Indian man not gay- not a refugee: court
The Federal Court recently upheld a decision of the Refugee Review Tribunal in which the applicant was refused refugee status after claiming that he was gay and subject to prosecution in India.
When making his application for refugee status, the applicant stated that he came from a small village in Gudjurat. His parents were farmers. He said that he had been married in 1995 but separated from his wife in 2000 and claimed to have been a bisexual, pressured by his parents into the marriage. He claimed to the delegate that he had five or six homosexual relationships with neighbours since he had been 12 years old and that his last gay partner was a man called Naresh. He claimed that his relationship with Naresh commenced in 2000. He told the delegate that he and Naresh conducted their relationship both in hotels and elsewhere. Indeed he told the delegate that he had been caught by the police having sex with Naresh under a tree in the village in the middle of the day.
He told the delegate that he had never taken any interest in gay organisations, activities or issues in India and that he had left India and come to Australia with the assistance of his father and an Indian agent. He said to the delegate after almost three months in Australia, that he did not know any other gays here and had not had any contact with gay organisations or activities since his arrival.
The delegate accepted that the appellant had claimed a fear of persecution if returned to India for reasons relating to his membership of a particular social group namely homosexuals in India. The delegate noted that while there was evidence of negative societal attitudes to homosexuality in India she was not satisfied that the appellant had suffered persecution on account of his sexual orientation. She noted that his claims were “scant” and that there were many contradictions in his account of his personal details and the facts presented in his application for an Australian visa, his application for a protection visa and in the interview.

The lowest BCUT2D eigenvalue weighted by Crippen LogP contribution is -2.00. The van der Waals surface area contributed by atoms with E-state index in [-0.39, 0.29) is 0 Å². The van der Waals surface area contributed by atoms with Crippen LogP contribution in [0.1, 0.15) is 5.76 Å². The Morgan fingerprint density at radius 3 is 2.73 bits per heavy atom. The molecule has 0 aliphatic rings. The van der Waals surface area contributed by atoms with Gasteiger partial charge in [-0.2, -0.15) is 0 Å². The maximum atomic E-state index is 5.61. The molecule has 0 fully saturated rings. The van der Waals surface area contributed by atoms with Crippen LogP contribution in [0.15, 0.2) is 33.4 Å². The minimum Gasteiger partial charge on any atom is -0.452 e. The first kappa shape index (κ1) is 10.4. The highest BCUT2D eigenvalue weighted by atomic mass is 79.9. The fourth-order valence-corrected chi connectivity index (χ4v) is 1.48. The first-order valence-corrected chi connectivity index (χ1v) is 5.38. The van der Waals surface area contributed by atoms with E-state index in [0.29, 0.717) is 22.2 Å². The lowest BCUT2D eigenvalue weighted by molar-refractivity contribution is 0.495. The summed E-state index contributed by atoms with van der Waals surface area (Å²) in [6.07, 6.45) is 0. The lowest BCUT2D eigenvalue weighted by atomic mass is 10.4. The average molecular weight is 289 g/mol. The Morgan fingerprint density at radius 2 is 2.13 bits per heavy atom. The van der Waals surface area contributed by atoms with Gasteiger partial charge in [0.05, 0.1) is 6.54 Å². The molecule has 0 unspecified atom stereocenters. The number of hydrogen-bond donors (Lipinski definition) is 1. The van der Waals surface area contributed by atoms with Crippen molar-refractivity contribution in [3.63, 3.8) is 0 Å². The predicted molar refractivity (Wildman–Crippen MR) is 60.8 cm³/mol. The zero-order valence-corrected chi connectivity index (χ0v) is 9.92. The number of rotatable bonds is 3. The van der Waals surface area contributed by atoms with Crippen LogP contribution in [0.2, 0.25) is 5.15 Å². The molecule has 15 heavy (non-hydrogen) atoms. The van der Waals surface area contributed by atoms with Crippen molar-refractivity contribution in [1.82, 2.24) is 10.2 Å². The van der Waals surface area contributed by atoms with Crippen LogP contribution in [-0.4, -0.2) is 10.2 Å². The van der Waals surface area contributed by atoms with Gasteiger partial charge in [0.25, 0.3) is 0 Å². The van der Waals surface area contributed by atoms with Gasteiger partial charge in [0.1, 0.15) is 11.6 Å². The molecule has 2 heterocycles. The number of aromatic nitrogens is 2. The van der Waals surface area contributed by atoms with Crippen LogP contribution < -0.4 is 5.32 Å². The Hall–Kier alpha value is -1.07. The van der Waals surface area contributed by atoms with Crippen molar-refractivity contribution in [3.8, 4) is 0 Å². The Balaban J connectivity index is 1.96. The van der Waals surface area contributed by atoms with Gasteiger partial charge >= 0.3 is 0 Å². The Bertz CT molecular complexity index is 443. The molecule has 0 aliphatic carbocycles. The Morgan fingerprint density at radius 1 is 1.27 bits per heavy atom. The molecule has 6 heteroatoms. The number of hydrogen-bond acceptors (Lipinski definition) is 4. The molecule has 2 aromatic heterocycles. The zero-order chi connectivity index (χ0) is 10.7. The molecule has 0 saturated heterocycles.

She found that his claims were not supported by any evidence and were, in most cases, inconsistent. Accordingly, she concluded that his fear of persecution was not well-founded. In essence, she did not accept that the appellant had substantiated his claim of having been persecuted on account of his sexual orientation. She noted in her reasons that, overall, his responses at the interview:”… were barely sufficient as to details of his alleged homosexual relationships and characteristic of someone who had been coached in regard to the claims made.”
She noted that the claims appeared very similar to three other claims which had been made by other Indian nationals who shared accommodation with the appellant at Hillstone, near Griffith in New South Wales.
The delegate also said that there was no evidence before her to suggest that the appellant would be prevented from relocating within India to any of the cities which she identified as having many and varied organisations, associations and support groups established to assist homosexuals .
She concluded that his claims had been fabricated to support an application and was not satisfied that they supported the grant of any protection visa. Accordingly, she refused his claim for a protection visa.
The applicant appealed to the Refugee Review Tribunal, the Federal Magistrates Court and the Federal Court, being unsuccessful at every turn. The applicant said that he had never met Naresh’s family, despite them living in the same village as him!
The applicant complained that the tribunal asked questions about private matters! Justice Rares held:
the tribunal did not act unfairly by asking questions about private matters.
Indeed, it could hardly have done otherwise given that the appellant was
asserting that his sexual orientation was the reason for his claimed fear of
persecution. He gave an account which the tribunal found, as had the delegate,
had many implausibilities.
This case is yet another example– if seeking to claim refugee status in Australia and rely on being gay, lesbian, bi or transgendered- have evidence.